Illegal immigrants: Assimilation, not elimination

Immigration is a hot topic in any country in the world and Southeast Asian countries are no different to the UK or the US in this respect.

Having spent almost three years living in Malaysia and working in a large international company, with my office located on the main Bukit Bintang thoroughfare, illegal immigrants and their plight entered into my life only sporadically.

One of my first experiences came at the local chicken-rice spot I used to frequent with my colleagues just behind Bukit Bintang. After my waitress left to fetch some change from the note I had paid for my iced tea, my Malaysian colleague commented that she was clearly an ‘illegal’ from Indonesia, it was obvious from ‘her accent and manners lah’.

Although now the differing diction and accents are clear to me, this being my third month in the country I have to admit I could not tell the difference between Bahasa Indonesian and Bahasa Malaysian, let alone their manners and style.

The chicken-rice shop I came to love so dearly employed many immigrants, mainly from Indonesia, and this place was no different from the other kopitiams and restaurants in the area.

The second most memorable ‘brush’ with illegal immigrants in Malaysia came a year and a half later.

Coming to work one sunny morning and entering the office, I overheard a conversation about an incident that had occurred right outside the building in the early hours of the morning.

At around 2am, a gang of Indonesian immigrants cornered and stabbed to death two ‘Banglas’, or Bangladeshi immigrants, about ten metres from the entrance of my office building.

I was told that the police were called, and had arrived, conducted their ‘investigation’, cleared the area up, removed the bodies and left. That was that.

I have no idea whether the culprit(s) were caught, but came to learn that tensions between the various immigrant groups in the city (and no doubt the country) often boiled over into this kind of violence, although rarely off one of the most prestigious tourist areas of Kuala Lumpur.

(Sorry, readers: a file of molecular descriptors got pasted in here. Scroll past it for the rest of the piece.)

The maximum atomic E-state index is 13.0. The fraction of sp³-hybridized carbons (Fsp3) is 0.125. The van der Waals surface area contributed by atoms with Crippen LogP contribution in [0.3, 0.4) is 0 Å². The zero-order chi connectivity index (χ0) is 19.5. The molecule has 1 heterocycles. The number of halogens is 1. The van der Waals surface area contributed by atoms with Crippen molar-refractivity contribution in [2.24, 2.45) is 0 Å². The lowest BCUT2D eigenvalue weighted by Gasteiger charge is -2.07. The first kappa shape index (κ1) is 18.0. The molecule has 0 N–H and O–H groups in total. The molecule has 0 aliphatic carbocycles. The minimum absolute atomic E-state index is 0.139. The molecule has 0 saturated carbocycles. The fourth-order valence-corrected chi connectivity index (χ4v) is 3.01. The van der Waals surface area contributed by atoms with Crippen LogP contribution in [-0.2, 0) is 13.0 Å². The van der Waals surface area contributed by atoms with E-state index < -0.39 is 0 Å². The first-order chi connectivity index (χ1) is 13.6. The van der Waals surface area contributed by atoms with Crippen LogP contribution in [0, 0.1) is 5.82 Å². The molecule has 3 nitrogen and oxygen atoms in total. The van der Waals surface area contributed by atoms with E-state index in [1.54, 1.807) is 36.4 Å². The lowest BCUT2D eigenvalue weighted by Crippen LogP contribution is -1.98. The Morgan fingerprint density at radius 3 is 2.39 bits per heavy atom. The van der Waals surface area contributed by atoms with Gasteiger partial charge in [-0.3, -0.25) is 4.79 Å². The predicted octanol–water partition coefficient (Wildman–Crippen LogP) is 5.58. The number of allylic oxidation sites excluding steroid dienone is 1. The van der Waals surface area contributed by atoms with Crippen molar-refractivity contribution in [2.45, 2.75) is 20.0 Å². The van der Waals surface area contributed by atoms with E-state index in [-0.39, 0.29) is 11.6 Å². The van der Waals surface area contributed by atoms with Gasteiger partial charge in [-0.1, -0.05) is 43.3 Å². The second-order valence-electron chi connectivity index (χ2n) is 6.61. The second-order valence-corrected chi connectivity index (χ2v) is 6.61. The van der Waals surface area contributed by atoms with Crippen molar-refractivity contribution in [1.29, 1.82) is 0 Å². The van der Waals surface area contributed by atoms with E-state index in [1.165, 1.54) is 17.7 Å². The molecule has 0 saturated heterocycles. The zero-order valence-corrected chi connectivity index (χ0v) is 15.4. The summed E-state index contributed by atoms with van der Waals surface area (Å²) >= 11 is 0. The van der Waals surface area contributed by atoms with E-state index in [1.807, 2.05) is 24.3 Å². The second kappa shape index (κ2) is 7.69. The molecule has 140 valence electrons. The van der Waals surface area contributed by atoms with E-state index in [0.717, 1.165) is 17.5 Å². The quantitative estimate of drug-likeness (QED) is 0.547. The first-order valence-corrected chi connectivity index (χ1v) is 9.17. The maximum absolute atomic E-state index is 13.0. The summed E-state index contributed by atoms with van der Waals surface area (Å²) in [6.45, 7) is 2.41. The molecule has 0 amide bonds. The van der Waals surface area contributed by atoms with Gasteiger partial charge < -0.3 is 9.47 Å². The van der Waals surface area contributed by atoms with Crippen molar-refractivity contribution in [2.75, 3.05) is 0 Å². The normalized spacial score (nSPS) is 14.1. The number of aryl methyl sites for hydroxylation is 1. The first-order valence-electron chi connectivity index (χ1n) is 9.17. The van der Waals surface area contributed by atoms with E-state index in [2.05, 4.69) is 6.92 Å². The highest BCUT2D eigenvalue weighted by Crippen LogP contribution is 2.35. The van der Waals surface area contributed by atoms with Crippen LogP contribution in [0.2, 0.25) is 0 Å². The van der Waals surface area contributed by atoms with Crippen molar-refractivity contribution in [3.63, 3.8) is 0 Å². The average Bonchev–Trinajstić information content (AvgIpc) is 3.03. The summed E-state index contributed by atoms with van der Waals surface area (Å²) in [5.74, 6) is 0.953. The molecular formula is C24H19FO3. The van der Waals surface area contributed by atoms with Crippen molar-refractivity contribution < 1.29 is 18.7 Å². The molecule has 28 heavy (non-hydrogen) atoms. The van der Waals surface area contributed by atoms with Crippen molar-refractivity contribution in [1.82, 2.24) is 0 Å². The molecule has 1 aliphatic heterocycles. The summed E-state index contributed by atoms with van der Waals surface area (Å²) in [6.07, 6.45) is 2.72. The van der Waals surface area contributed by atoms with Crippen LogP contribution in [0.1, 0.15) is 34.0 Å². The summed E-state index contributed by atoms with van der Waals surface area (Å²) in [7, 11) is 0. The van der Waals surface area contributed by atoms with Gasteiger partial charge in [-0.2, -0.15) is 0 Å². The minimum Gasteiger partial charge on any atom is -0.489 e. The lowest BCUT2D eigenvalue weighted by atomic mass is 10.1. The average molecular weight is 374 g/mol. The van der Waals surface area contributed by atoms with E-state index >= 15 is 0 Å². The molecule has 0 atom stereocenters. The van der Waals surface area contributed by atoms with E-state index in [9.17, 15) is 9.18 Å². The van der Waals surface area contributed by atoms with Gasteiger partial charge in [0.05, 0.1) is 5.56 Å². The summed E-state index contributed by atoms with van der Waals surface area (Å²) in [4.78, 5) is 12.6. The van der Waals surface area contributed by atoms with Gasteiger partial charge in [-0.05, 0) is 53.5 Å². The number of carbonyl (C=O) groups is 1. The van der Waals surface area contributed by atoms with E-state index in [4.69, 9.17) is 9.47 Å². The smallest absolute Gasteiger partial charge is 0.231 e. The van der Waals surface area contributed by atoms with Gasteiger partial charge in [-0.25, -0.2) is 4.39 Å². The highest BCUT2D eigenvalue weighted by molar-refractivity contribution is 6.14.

I have been reading about the recent crackdown on illegal immigrants in Malaysia with interest, and of course dismay.

As in any country, immigrants (whether illegal or legal) are incredibly important, if not vital for the growth of a nation, taking jobs in many sectors and areas that the local population is unwilling to do (such as construction and cleaning jobs) and adding to the vitality and culture of the country (two of my favourite personalities from my home country, the UK, are Dizzee Rascal and Mohamed ‘Mo’ Farah).

They are also one of the first groups to be used as scape-goats when things do not go so well in their adopted country.

Although I have absolutely zero evidence, I find it strange that, after scraping through the elections, having the country’s credit rating outlook slashed from stable to negative, a fiscal deficit of 4.5 per cent of gross domestic production (second highest among emerging markets), soaring crime, and a looming need to cut popular subsidies to qualify for the controversial Trans-Pacific Partnership, that the Malaysian government has suddenly announced a ‘nation-wide exercise to flush out illegal immigrants’.

Malaysia has welcomed immigrants for centuries, this is most clearly seen in the Indian and Chinese influence which has brought with it such amazing food, cultural oddities, music, art and more. Migrants have also helped build some of Malaysia’s greatest landmarks, such as the Petronas Towers, as well as the new administrative capital of Putrajaya and Kuala Lumpur’s international airport.

Vibrancy and diversity are at the heart of what makes Malaysia so appealing to the outside world, which in turn feeds the optimism that is so vital for attracting foreign direct investments and placating capital markets.

The economic arguments for welcoming immigrants of all stripes are persuasive, and rather than crack down on them, it would make more sense to assimilate illegal immigrants into the economy, start a process of naturalisation so they can pay taxes and integrate into the community.

One hopes the Malaysian government will look beyond its current problems and realise that, come 2015, the Asean Economic Community (AEC) will ensure that any Asean business can come and do business in Malaysia as can any Asean citizen, and so the dynamism and work-ethic that immigrants bring will be vital to guaranteeing the competitiveness that Malaysia will need to survive.

Do you agree with the author? How has immigration affected your life? Let us know through Twitter: @insideinvestor #borneopost

Oliver Ellerton is the chief marketing officer at Inside Investor, the owning company of www.investvine.com, a business and finance news portal focusing on Southeast Asian economic topics as well as trade and investment relations between Asian and the Gulf Cooperation Council. The views expressed are his own.

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